national bank

national bank

national bank, in the United States, financial institution of a class authorized by Congress in acts of 1863 and 1864. The acts were intended to provide a way of marketing the large bond issues made necessary by the Civil War and to give circulation to a paper currency more trustworthy than the notes of state banks had proved to be. The act of 1864 authorized the formation of private banking corporations that were to invest a large part of their capital in bonds of the United States and that might then issue their notes as currency. The amount of the notes was not to exceed 90% of either the face value or the par value of the bonds, depending on which of the two was smaller. Subsequent acts modified the act of 1864 in various details, and the plan was changed fundamentally by the Federal Reserve Act of Dec. 23, 1913, which provided for the gradual substitution of Federal Reserve notes and Federal Reserve bank notes for national bank notes. The Federal Reserve Act also required all national banks to become members of the Federal Reserve System.

See bibliography under banking.

In the U.S., any commercial bank chartered and supervised by the federal government and operated by private individuals. National banks were created during the Civil War under the National Bank Act of 1863 to combat financial instability caused by state banks and to help finance the war effort. When these banks purchased federal bonds and deposited them with the comptroller of the currency, they were permitted to circulate national bank notes, thereby creating a stable, uniform national currency. After the Civil War, the government began to retire the bonds issued during the war, which reduced the number of national bank notes that could be issued. Concern over the inflexibility of national bank notes led to the formation of the Federal Reserve System in 1913, which all national banks were required to join. The U.S. Treasury assumed the obligation of issuing national bank notes in 1935, effectively ending the issue of money by private commercial banks.

Learn more about national bank with a free trial on Britannica.com.

Hibernia National Bank, founded in 1870, was a personal banking and commercial lending institution headquartered in New Orleans, Louisiana. It was the largest and oldest bank headquartered in the state, and also had locations in Texas, Mississippi, and Arkansas. Founded by Irish immigrants, its seal included a harp which is the national symbol of Ireland. Hibernia was the Roman (Latin) name for Ireland. In 1973 the board of directors hired 38 year old Martin C. Miler to be the bank's president and chairman of the board. After multi-parish banking was approved by the Louisiana legislature in 1975 Hibernia grew from third largest in Orleans Parish to the largest bank in the state (in terms of assets) by 1983. The bank had positive growth every quarter from 1973 to 1991. Expanding through acquisitions of other banks it entered the Texas, Arkansas and Mississippi markets.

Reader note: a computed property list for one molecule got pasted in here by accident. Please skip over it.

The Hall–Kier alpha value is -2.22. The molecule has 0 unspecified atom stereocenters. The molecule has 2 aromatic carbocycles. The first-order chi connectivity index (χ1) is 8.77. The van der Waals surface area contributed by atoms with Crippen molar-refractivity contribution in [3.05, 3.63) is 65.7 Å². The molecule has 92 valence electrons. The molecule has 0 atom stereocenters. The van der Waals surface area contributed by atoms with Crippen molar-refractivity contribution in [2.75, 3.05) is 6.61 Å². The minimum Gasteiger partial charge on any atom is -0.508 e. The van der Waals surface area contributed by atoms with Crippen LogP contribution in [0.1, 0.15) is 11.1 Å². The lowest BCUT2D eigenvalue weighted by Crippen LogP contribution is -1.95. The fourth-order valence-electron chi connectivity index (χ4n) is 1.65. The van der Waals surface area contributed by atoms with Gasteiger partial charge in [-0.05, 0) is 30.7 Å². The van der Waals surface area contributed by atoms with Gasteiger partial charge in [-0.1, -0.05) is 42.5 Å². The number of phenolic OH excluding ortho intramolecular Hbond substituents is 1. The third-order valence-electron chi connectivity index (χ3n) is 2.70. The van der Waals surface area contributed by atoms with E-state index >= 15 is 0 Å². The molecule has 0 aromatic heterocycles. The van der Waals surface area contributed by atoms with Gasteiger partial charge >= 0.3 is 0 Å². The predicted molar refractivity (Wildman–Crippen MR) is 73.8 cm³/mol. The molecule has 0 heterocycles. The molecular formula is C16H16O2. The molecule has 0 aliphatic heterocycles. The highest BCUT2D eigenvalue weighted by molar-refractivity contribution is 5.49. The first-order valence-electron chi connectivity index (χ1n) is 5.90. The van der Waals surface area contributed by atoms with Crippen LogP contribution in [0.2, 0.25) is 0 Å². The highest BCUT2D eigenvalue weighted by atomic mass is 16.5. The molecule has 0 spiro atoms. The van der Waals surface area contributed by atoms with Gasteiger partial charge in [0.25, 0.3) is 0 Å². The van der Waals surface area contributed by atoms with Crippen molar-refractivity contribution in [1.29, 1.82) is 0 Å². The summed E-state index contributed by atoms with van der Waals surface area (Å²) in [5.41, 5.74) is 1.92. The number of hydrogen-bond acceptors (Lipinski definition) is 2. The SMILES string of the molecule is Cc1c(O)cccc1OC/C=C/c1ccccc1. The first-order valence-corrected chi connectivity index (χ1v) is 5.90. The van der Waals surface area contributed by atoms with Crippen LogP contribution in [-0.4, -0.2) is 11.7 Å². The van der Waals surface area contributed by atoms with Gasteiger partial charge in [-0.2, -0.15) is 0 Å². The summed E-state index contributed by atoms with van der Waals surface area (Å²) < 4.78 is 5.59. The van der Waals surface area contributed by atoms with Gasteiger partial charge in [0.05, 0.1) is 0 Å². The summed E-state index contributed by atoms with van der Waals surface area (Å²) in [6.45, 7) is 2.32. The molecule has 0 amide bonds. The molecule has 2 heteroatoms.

In March 2005, it was announced that Capital One would be acquiring Hibernia National Bank for $5.3 billion. The acquisition was set to close in September; however, just a few days before the deal was to be completed, Hurricane Katrina hit New Orleans — Hibernia's headquarters and biggest market. Capital One later agreed to acquire Hibernia at a lower price (approximately $5.0 billion), reflecting Hibernia's lower value. Hibernia National Bank became a wholly owned subsidiary of Capital One Financial Corporation in November 2005, and is now known as Bank South within Capital One. Capital One replaced the Hibernia name and brand with its own on April 24, 2006.

The service area of Capital One's Bank South is divided into twelve regions: Alexandria, Baton Rouge, Bayou, Beaumont, Dallas, Houston, Lake Charles/Lafayette, Marshall, Monroe, New Orleans, Shreveport, and Texarkana. With the exception of Bayou, which is not named after a city, and Lake Charles/Lafayette, which is named after two cities, each region's headquarters is located in the city from which it takes its name.

Hibernia National Bank is a different entity than the San Francisco-based Hibernia Bank which was acquired by Security Pacific Bank (Now Bank of America) in 1988.

References

External links

  • http://www.capitalonebank.com

Search another word or see national bankon Dictionary | Thesaurus |Spanish
Copyright © 2014 Dictionary.com, LLC. All rights reserved.
  • Please Login or Sign Up to use the Recent Searches feature